The demand for plastic materials is rapidly increasing, and with this rise comes higher requirements in terms of performance and recyclability.
Today, the plastics that are commonly used show their limits and cannot fulfill all those requirements. However, this problem might be solved thanks to vitrimers.
Invented a few years ago by the French researcher Ludwik Leibler and his team, vitrimers are a new class of recyclable organic materials that combine in an extraordinary way for a stronger mechanical strength, thermal and chemical resistance.
The concept of vitrimers has inspired scientists and manufacturers from all over the world to invent materials and functional composites, liquid crystals, or memory-shape elements for example (Figure 1). However, in order to become the plastics of the future, two questions must be answered: can vitrimers be made with the same ingredients as current plastics? And moreover, can they be implemented with the existing industrial tools with the same production rates/speeds?
Figure 1: dynamic chemistry gives plastics a better mechanical strength, thermal resistance and resistance to solvents without compromising their easy implementation and recyclability
This challenge has just been met by researchers from the MMC lab (Matière Molle & Chimie): they’ve discovered a metathesis reaction (Figure 2) that allows atoms to exchange between molecules without breaking existing chemical links. As this reaction is particularly efficient, it becomes possible to turn any polymer with a carbon skeleton (75% of plastics) into a vitrimer. Remarkably, the reaction does not need a catalyst, which gives a serious economical and ecological advantage.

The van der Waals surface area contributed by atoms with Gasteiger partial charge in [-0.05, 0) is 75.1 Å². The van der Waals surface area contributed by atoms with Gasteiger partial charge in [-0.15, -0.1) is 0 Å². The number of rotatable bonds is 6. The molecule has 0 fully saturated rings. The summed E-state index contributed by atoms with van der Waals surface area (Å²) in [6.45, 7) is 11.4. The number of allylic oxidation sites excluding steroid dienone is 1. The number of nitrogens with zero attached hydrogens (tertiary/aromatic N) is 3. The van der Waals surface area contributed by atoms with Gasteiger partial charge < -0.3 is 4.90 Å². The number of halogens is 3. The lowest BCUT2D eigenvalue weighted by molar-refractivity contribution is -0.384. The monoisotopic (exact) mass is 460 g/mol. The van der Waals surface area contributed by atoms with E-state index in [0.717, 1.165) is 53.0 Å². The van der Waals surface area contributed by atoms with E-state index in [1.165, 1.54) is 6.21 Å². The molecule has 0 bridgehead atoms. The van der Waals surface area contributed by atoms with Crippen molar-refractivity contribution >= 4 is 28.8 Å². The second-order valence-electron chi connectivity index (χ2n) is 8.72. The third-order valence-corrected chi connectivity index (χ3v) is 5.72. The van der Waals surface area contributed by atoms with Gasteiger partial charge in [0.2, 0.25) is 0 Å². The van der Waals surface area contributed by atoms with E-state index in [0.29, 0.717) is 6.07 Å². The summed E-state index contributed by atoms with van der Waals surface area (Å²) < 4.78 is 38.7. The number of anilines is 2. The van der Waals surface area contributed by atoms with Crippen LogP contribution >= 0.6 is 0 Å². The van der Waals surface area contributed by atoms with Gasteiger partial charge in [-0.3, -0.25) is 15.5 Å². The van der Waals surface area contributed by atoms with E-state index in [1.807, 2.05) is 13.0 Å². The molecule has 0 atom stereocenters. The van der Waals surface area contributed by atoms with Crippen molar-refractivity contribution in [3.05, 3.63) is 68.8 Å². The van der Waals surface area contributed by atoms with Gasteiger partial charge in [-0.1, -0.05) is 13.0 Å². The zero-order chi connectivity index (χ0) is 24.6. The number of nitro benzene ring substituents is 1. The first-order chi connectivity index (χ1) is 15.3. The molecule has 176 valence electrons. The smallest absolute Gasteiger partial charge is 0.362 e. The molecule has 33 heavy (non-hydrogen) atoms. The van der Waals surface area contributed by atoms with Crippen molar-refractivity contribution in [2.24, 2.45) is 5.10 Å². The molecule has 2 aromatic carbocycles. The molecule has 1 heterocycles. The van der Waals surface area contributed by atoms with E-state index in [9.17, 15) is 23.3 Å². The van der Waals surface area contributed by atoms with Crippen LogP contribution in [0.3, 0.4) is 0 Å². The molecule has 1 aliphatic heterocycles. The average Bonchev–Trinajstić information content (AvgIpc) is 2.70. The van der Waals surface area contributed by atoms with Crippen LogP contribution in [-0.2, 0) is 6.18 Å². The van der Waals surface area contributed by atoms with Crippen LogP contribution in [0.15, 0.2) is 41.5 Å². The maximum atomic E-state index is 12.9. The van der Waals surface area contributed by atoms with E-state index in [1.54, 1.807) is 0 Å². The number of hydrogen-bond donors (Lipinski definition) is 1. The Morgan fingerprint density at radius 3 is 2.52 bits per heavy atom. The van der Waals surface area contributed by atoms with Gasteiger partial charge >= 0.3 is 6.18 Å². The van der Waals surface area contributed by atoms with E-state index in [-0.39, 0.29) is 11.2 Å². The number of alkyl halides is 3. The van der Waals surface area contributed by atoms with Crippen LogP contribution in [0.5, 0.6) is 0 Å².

It then becomes very simple to adjust the composition and implementation conditions in order to use plastics transformation methods (injection, molding, blowing, extrusion & thermoforming). On a side note, vitrimers created from polystyrenes, acrylates or polyethylenes have better mechanical strength and thermal resistance than their feedstock without compromising the repair, welding or recycling capacities.
Figure 2: example of a metathesis reaction
Another fact largely unknown is that almost 25% of cracks and breakings of plastic or composite parts can be attributed to the contact with a liquid. Vitrimers are much less susceptible to those attacks: they would thus make an excellent alternative for protective coatings, conduits, glues, organic glass, medical devices or some auto parts (Figure 3).
Figure 3: a polyethylene sample immersed in soapy water cracks after 30h while a polyethylene vitrimer can resists more than 350h
Surprisingly, the metathesis reaction can be effective on surfaces. A strong adhesion between vitrimers made from highly incompatible different plastics can be achieved: this offers promising prospects in many different fields from packaging to tyres.
Regarding plastics recycling, it currently needs the implementation of waste sorting depending on the plastic nature.
The metathesis reaction would allow re-using plastics without needing any waste sorting, or even getting vitrimer alloys with enhanced properties compared to each constituent element (stiffness, shock and tear resistance, solvent impermeability)
Stéphane, Consultant, Leyton France